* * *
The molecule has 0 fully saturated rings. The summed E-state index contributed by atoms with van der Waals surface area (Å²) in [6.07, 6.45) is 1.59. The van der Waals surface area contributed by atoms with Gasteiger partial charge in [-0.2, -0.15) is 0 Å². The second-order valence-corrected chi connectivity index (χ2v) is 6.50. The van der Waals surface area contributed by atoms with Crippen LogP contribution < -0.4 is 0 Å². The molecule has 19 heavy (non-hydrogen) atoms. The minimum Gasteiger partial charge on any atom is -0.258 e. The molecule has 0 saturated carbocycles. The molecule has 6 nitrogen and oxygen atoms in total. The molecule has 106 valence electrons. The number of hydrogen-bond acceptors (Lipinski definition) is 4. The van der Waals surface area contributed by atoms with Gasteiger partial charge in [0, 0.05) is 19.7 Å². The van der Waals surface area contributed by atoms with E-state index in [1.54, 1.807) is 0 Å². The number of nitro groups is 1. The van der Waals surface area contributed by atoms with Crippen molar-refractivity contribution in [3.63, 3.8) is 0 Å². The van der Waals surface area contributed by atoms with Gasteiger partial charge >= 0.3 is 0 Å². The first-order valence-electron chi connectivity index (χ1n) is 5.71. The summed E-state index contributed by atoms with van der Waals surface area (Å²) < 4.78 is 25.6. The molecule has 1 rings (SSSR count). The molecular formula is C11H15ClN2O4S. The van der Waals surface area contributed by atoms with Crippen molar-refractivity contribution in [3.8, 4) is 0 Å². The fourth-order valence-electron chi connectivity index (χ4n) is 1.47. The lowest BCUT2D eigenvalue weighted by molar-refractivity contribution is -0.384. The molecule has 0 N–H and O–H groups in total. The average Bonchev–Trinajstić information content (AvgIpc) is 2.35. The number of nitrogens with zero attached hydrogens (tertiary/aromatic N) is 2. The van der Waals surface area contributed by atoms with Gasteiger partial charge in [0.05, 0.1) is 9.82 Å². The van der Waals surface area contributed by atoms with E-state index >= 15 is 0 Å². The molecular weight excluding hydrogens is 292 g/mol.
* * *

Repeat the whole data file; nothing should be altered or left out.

The molecule has 0 fully saturated rings. The summed E-state index contributed by atoms with van der Waals surface area (Å²) in [6.07, 6.45) is 1.59. The van der Waals surface area contributed by atoms with Gasteiger partial charge in [-0.2, -0.15) is 0 Å². The second-order valence-corrected chi connectivity index (χ2v) is 6.50. The van der Waals surface area contributed by atoms with Crippen LogP contribution < -0.4 is 0 Å². The molecule has 19 heavy (non-hydrogen) atoms. The minimum Gasteiger partial charge on any atom is -0.258 e. The molecule has 0 saturated carbocycles. The molecule has 6 nitrogen and oxygen atoms in total. The molecule has 106 valence electrons. The number of hydrogen-bond acceptors (Lipinski definition) is 4. The van der Waals surface area contributed by atoms with Gasteiger partial charge in [0, 0.05) is 19.7 Å². The van der Waals surface area contributed by atoms with E-state index in [1.54, 1.807) is 0 Å². The number of nitro groups is 1. The van der Waals surface area contributed by atoms with Crippen molar-refractivity contribution in [3.63, 3.8) is 0 Å². The van der Waals surface area contributed by atoms with Gasteiger partial charge >= 0.3 is 0 Å². The first-order valence-electron chi connectivity index (χ1n) is 5.71. The summed E-state index contributed by atoms with van der Waals surface area (Å²) < 4.78 is 25.6. The molecule has 1 rings (SSSR count). The molecular formula is C11H15ClN2O4S. The van der Waals surface area contributed by atoms with Crippen molar-refractivity contribution in [3.8, 4) is 0 Å². The fourth-order valence-electron chi connectivity index (χ4n) is 1.47. The lowest BCUT2D eigenvalue weighted by molar-refractivity contribution is -0.384. The molecule has 0 N–H and O–H groups in total. The average Bonchev–Trinajstić information content (AvgIpc) is 2.35. The number of nitrogens with zero attached hydrogens (tertiary/aromatic N) is 2. The van der Waals surface area contributed by atoms with Gasteiger partial charge in [0.05, 0.1) is 9.82 Å². The van der Waals surface area contributed by atoms with E-state index >= 15 is 0 Å². The molecular weight excluding hydrogens is 292 g/mol.